Your healthcare provider may recommend exercises to help you heal. Talk to your healthcare provider or physical therapist about which exercises will best help you and how to do them correctly and safely.
You may do all of these exercises right away.
French stretch: Stand with your fingers clasped together and your hands high above your head. Stretch by reaching down behind your head and trying to touch your upper back while keeping your hands clasped. Keep your elbows as close to your ears as possible. Hold this position for 15 to 30 seconds. Repeat 3 times.
Triceps towel stretch: Stand with your injured arm over your head holding the end of a towel. Put your other arm behind your back and grab the towel. Stretch your top arm behind your head by pulling the towel down toward the floor with your uninjured arm. Keep the elbow of your injured arm as close to your ear as possible. Hold for 15 to 30 seconds. Repeat 3 times.
Towel resistance exercise: Stand with your injured arm over your head holding the end of a towel. Put your other arm behind your back and grab the towel. Lift the hand of your injured arm toward the ceiling while pulling down on the towel with your other hand. Keep the elbow of your injured arm as close to your ear as possible. Hold for 10 seconds. Repeat 10 times.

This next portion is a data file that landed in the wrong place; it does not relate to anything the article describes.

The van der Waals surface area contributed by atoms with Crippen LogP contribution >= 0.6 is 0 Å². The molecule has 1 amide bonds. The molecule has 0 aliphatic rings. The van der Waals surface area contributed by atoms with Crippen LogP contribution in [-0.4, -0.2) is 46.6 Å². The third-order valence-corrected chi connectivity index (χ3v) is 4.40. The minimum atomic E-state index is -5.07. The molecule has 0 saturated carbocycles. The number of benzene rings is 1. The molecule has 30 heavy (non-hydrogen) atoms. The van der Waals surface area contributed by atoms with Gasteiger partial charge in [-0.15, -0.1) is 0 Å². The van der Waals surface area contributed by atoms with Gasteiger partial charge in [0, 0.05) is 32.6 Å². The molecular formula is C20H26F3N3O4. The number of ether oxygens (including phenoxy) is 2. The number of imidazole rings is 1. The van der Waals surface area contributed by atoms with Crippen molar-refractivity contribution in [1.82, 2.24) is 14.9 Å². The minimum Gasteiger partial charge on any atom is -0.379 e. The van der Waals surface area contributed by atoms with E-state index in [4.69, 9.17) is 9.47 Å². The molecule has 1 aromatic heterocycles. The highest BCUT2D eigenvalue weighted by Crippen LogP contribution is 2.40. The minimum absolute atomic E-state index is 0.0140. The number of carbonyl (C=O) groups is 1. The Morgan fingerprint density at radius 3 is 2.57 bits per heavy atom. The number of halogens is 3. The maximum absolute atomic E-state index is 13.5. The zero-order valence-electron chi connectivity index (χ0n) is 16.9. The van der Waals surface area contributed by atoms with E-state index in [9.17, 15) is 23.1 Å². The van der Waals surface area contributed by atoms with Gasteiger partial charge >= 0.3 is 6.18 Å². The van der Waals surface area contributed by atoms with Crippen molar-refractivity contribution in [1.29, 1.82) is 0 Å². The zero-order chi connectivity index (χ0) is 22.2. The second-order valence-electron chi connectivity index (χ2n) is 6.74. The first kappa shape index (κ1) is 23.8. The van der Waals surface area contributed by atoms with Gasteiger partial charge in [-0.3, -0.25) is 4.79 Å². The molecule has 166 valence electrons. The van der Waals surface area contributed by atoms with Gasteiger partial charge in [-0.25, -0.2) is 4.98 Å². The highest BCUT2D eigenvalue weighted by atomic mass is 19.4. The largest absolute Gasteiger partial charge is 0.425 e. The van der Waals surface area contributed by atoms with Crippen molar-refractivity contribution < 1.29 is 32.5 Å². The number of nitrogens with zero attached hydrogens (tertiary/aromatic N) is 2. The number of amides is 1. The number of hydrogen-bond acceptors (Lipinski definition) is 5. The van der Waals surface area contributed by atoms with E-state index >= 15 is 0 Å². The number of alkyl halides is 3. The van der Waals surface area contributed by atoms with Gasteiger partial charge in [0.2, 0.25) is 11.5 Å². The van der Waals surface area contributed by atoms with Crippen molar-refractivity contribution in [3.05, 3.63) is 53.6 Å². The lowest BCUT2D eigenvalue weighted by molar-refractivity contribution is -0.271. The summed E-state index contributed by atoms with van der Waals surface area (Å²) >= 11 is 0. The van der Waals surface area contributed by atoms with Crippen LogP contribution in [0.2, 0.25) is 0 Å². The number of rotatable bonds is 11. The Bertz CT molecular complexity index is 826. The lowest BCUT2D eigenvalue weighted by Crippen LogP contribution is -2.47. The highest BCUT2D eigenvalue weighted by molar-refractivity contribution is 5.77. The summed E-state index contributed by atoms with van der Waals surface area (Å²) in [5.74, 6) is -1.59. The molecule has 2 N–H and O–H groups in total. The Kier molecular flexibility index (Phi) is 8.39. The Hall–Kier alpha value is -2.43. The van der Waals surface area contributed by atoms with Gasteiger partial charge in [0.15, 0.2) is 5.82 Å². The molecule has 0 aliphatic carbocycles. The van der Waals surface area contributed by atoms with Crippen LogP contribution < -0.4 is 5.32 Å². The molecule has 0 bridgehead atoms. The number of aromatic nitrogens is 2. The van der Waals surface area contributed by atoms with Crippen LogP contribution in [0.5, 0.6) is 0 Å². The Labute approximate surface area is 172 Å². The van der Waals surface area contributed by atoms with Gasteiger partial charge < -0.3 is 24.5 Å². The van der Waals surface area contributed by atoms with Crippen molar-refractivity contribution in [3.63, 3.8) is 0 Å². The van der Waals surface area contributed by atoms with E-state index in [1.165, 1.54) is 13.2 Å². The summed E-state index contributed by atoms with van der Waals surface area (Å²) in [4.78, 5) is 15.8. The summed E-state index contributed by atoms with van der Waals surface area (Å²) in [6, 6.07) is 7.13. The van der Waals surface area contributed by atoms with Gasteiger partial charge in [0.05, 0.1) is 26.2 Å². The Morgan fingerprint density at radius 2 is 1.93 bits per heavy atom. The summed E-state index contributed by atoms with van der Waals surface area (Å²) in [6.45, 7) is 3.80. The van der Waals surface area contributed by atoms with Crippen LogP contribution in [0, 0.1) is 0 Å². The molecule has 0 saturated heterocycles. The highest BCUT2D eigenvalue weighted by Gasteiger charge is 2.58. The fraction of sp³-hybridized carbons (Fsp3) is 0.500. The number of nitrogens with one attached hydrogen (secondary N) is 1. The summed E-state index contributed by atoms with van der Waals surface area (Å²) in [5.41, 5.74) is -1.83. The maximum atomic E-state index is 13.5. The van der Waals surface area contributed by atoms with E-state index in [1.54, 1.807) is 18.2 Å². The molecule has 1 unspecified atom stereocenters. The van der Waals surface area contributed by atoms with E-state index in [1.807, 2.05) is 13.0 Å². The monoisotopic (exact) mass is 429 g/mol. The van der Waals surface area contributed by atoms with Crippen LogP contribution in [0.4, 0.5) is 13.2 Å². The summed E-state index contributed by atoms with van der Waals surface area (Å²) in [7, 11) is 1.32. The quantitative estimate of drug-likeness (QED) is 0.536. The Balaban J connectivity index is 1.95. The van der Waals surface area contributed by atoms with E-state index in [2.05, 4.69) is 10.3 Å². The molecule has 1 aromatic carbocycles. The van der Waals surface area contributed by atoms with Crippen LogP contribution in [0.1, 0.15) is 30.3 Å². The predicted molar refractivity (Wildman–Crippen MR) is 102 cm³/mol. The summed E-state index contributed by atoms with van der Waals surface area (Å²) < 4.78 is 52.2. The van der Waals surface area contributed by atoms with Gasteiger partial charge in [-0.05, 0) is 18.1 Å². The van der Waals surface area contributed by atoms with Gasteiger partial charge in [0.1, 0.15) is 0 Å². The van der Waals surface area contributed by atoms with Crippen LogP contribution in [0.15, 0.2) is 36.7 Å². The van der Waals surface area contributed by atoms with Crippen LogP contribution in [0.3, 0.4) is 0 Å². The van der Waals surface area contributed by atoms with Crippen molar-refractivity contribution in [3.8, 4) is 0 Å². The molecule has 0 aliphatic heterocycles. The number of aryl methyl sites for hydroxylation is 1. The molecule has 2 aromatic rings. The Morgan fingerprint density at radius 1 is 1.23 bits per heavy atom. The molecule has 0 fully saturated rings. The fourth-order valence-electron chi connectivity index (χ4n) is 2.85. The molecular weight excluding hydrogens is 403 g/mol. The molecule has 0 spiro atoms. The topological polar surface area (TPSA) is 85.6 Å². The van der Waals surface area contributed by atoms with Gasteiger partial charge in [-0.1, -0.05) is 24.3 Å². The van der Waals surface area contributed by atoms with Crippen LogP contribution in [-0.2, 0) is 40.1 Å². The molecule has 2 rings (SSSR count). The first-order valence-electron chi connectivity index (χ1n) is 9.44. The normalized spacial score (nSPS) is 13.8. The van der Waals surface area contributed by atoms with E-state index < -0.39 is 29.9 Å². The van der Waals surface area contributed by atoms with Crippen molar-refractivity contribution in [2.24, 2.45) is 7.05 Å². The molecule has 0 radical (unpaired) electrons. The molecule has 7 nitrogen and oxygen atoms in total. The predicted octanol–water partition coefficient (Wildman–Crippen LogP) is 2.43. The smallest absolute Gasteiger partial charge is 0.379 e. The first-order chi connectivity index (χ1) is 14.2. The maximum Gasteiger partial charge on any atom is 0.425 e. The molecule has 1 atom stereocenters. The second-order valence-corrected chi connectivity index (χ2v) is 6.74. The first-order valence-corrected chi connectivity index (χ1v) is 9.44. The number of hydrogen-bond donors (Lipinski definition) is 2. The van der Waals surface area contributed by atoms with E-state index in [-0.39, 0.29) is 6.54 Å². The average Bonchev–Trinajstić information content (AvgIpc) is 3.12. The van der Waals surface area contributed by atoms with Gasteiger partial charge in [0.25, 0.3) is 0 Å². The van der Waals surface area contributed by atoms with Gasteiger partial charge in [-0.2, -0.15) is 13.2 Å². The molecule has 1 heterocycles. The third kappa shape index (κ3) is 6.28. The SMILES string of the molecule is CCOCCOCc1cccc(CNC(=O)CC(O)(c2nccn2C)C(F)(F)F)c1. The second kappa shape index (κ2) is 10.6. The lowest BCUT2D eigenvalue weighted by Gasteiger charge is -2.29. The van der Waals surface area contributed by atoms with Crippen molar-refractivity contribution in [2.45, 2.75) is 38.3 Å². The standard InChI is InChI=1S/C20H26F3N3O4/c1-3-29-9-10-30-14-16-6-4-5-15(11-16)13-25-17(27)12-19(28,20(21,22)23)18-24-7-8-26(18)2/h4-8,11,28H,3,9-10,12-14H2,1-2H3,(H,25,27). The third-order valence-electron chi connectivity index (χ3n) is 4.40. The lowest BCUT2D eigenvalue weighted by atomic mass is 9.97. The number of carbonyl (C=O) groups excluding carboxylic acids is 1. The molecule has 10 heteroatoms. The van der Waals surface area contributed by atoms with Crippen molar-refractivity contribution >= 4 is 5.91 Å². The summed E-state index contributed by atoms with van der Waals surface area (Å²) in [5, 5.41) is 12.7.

French press: Sit and hold a small weight or dumbbell with both hands as if it were a baseball bat. Reach your arms over your head toward the ceiling. Bending your elbows, slowly lower the weight behind your head until the weight touches your upper back. Lift the weight up over your head and reach toward the ceiling again. Do 2 sets of 8 to 12 repetitions.
Modified push-up: Get onto your hands and knees, with your hands directly below your shoulders. Slowly bend your arms and lower yourself toward the floor, being careful to keep your spine straight. When you can do 2 sets of 15 easily, do this with your feet off the floor. Gradually progress to doing regular push-ups with your legs out straight.
Triceps kick back: Lean forward with the hand of your uninjured arm resting on a table or chair for support. Hold a weight with the hand of your injured arm. Keep the elbow of your injured arm against your side. Your arm should be bent at a 90-degree angle with the upper arm parallel to the floor. Move your forearm back until it is straight and also parallel to the floor. Then bring it back to the starting position. Do 2 sets of 8 to 12 repetitions.
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Adult Advisor 2015.1 published by RelayHealth. Last modified: 2014-06-09 Last reviewed: 2014-01-10
This content is reviewed periodically and is subject to change as new health information becomes available. The information is intended to inform and educate and is not a replacement for medical evaluation, advice, diagnosis or treatment by a healthcare professional.
Triceps Tendon Injury Exercises: References
Gill TJ 4th, Micheli LJ. The immature athlete. Common injuries and overuse syndromes of the elbow and wrist. Clin Sports Med. 1996 Apr;15(2):401-23.
Hall CM, and Brody LT. Therapeutic Exercise: Moving Toward Function, 3rd. ed. Philadelphia, PA. Lippincott, Williams and Wilkins, 2010.